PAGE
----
Gravity coupled to matter requires a coupling constant G that has units of length over mass. One finds the Planck scale if one lets quantum mechanics come into the game. For this, let us consider a quantum particle of a (so far unknown) mass mp with a Compton wavelength lp, the relation between both given by the Planck constant
This is the quantum input. Now consider that particle to be as localized as it is possible taking into account its quantum properties. That is, the mass mp is localized within a space-time region with extensions given by the particle's own Compton wavelength. The higher the mass of that particle, the smaller the wavelength. However, we know that General Relativity says if we push a fixed amount of mass together in a smaller and smaller region, it will eventually form a black hole. More general, one can ask when the perturbation of the metric that this particle causes will be of order one:
which then can be solved for the mass, and subsequently for the length scale we were looking for. If one puts in some numbers one finds
These Planck scales thus indicate the limit in which the quantum properties of our particle will cause a non-negligible perturbation of the space-time metric, and we really have to worry about how to reconcile the classical with the quantum regime. Compared to energies that can be reached at the collider (the LHC will have a center of mass energy of the order 10 TeV), the Planck mass is huge. This reflects the fact that the gravitational force between elementary particles is very weak compared to the the other forces that we know, and this is what makes it so hard to experimentally observe quantum gravitational effect.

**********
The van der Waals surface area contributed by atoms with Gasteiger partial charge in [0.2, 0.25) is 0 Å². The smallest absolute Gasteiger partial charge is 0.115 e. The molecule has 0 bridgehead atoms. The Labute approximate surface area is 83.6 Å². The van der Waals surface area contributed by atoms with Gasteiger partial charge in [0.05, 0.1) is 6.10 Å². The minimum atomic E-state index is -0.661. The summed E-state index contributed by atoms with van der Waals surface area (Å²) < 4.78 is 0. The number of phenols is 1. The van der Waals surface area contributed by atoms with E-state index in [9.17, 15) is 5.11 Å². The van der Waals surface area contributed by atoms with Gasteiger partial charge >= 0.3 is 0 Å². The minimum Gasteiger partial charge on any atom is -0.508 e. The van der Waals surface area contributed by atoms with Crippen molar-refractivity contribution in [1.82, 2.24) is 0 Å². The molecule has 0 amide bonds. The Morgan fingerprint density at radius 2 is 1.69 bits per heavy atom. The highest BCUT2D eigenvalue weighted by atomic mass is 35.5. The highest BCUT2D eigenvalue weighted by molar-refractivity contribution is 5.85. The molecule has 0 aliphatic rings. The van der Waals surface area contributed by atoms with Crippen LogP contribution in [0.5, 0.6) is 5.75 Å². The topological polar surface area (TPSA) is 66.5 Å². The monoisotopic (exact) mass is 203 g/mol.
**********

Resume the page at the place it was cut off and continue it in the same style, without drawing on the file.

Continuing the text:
Max Planck introduced these quantities in 1899, the paper (it's in German) is available online
- Sitzungsberichte der Königlich Preußischen Akademie der Wisseschaften zu Berlin
1899 - Erster Halbband (Berlin: Verl. d. Kgl. Akad. d. Wiss., 1899)
Über irreversible Strahlungsvorgaenge, von Max Planck.
(Credits to Stefan for finding it). You'll find the natural mass scales introduced on page 479ff. He didn't call them 'Planck' scales then, and it is also interesting why he found them useful to introduce, namely because the aliens would also use them
- "It is interesting to note that with the help of the [above constants] it is possible to introduce units [...] which [...] remain meaningful for all times and also for extraterrestrial and non-human cultures, and therefore can be understood as 'natural units'."
Coincidentally, yesterday I saw a paper on the arxiv
- What is Special About the Planck Mass?
By C. Sivaram
Abstract: Planck introduced his famous units of mass, length and time a hundred years ago. The many interesting facets of the Planck mass and length are explored. The Planck mass ubiquitously occurs in astrophysics, cosmology, quantum gravity, string theory, etc. Current aspects of its implications for unification of fundamental interactions, energy dependence of coupling constants, dark energy, etc. are discussed.
which gives a nice introduction into the appearances of various mass scales in physics, with some historical notes.
* With the speed of light set to be equal 1, in which case a length is the same as a time. It you find that confusing, just define a Planck time by dividing the length through the speed of light.